Sun 25 Aug 2013
Skunks are crepuscular, which means they hunt at twilight and daybreak, and last Wednesday as the sun was going down, a lone skunk showed up just outside Mitchell cabin. Except during the mating season, skunks are solitary critters, so its being alone was no surprise. The surprise was seeing one at all. It had been years since a skunk had been out in the open around the cabin, and it was sort of a treat to see one despite skunks’ stinking reputation.
It’s not unusual to smell a skunk hereabouts, of course; this is the countryside. And occasionally I’ll spot a dead skunk on Highway 1. Skunks have terrible eyesight and can see only about 10 feet, which is why they are so vulnerable on roadways.
A skunk on the hunt.
Skunks are omnivorous. They eat plants, grasses, and berries at this time of year, as well as insects, earthworms, salamanders, frogs, lizards, carrion, and birds’ eggs whenever they can find them.
They are a major predator of honeybees because their thick fur protects them from stings when they attack hives — to eat bees, not honey.
This skunk seemed to be looking for small rodents, such as moles or voles, and periodically dug furiously in various holes it came across. The creature’s strong, short legs and long front claws are ideal for burrowing.
Skunks mate in the early spring and their young are born about two months later. Blind and deaf when first born, kits open their eyes after three weeks and are weaned in about two months. The kits stay with their mother for about a year, which is a long time for a skunk. Their typical lifespan in the wild is only three to six years.
At times the skunk was almost vertical as it dug into the ground. It couldn’t see me when it was in this position, but I wasn’t about to pull its tail.
Skunks produce their foul-smelling fluid in anal scent glands to drive off predators, of course, and they can spray it up to 10 feet with accuracy.
Skunks are sparing with their spray, however, for they have only enough for about half a dozen blasts, and it takes roughly 10 days to rebuild their supply. So rather than relying on repeated spraying to drive off predators, they count on their distinctive black and white coloring to act as a warning. Nonetheless, if a skunk raises its tail, stamps its feet, and hisses, back off quickly, for it is about to spray.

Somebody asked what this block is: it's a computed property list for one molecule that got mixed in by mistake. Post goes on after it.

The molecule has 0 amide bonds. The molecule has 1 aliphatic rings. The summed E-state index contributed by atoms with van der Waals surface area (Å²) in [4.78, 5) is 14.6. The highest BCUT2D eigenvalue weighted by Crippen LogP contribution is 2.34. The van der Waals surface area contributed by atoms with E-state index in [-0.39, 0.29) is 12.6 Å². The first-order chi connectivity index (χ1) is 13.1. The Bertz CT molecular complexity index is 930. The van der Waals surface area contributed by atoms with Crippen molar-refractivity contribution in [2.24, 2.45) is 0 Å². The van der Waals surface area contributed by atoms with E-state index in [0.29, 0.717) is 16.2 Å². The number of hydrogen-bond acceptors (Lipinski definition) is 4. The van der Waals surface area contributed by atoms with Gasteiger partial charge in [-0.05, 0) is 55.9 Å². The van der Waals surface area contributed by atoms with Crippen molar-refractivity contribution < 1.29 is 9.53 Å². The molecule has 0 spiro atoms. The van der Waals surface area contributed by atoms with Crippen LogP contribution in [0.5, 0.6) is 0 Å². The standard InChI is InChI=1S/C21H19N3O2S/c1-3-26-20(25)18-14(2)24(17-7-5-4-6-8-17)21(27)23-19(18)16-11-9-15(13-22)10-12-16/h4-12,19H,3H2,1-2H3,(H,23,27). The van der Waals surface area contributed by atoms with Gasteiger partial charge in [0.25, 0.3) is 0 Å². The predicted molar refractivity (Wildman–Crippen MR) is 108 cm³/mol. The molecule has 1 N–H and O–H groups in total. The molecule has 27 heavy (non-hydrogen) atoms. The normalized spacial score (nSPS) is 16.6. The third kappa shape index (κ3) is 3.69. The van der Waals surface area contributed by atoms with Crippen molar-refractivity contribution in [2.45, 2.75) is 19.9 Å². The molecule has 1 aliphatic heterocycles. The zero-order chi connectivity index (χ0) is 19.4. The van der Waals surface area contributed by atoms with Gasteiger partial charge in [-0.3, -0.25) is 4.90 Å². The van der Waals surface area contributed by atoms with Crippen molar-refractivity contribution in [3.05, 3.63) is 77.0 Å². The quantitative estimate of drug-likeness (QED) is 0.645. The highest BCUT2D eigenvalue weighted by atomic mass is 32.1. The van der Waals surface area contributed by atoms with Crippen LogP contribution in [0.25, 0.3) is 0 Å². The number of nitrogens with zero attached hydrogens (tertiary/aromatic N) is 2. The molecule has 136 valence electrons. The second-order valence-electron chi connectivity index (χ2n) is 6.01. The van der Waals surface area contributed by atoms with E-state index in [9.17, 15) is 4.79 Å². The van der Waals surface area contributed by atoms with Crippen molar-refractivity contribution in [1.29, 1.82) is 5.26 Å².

Point Reyes Station naturalist Jules Evens writes in The Natural History of the Point Reyes Peninsula that skunks are sometimes eaten by mountain lions. I wonder how cougars avoid being sprayed. Great horned owls also eat skunks, but that’s easier to understand since the owls have a very poor sense of smell.
Skunk meandering at sunset.
So what do you do if you, your dog, or your cat gets sprayed? Despite the old wives’ tale, tomato juice will not eliminate the smell. It merely cloaks it slightly. Humans and pets both need thorough baths to get rid of the stench.
Bathing dogs is not always easy, and bathing cats can be comparable to the battle for Damascus. Moreover, you probably will need special pet shampoos and soaps, which are usually available only from veterinarians.
It is common for skunks to dig holes in backyards and lawns, much to the annoyance of some homeowners.
In the mid-1990s, the Marin Major Crimes Taskforce raided a marijuana patch on the south side of the Point Reyes-Petaluma Road about a mile east of Highway 1. Pot is reputed to have a skunk-like smell, and soon after the raid, I began noticing a skunky smell whenever I drove through the area. Evidently there was a second patch somewhere in the vicinity.
Almost two weeks went by before I spotted a dead skunk in a ditch beside the road and figured out where the smell was coming from. It made me wonder how often cops prepare for pot raids but find only dead skunks.
In the Deep South, skunks are often referred to as polecats while in Latin America they are called zorrillos (meaning little foxes).
Skunks have suffered from bad press for centuries. Even Charles Darwin dismissed skunks as “odious animals” in The Voyage of the Beagle published in 1839. However, when Looney Tunes in 1945 debuted a Parisian skunk named Pepé Le Pew, the creature’s reputation began to evolve from stinky to comic. Click here for a bit of post-war nostalgia.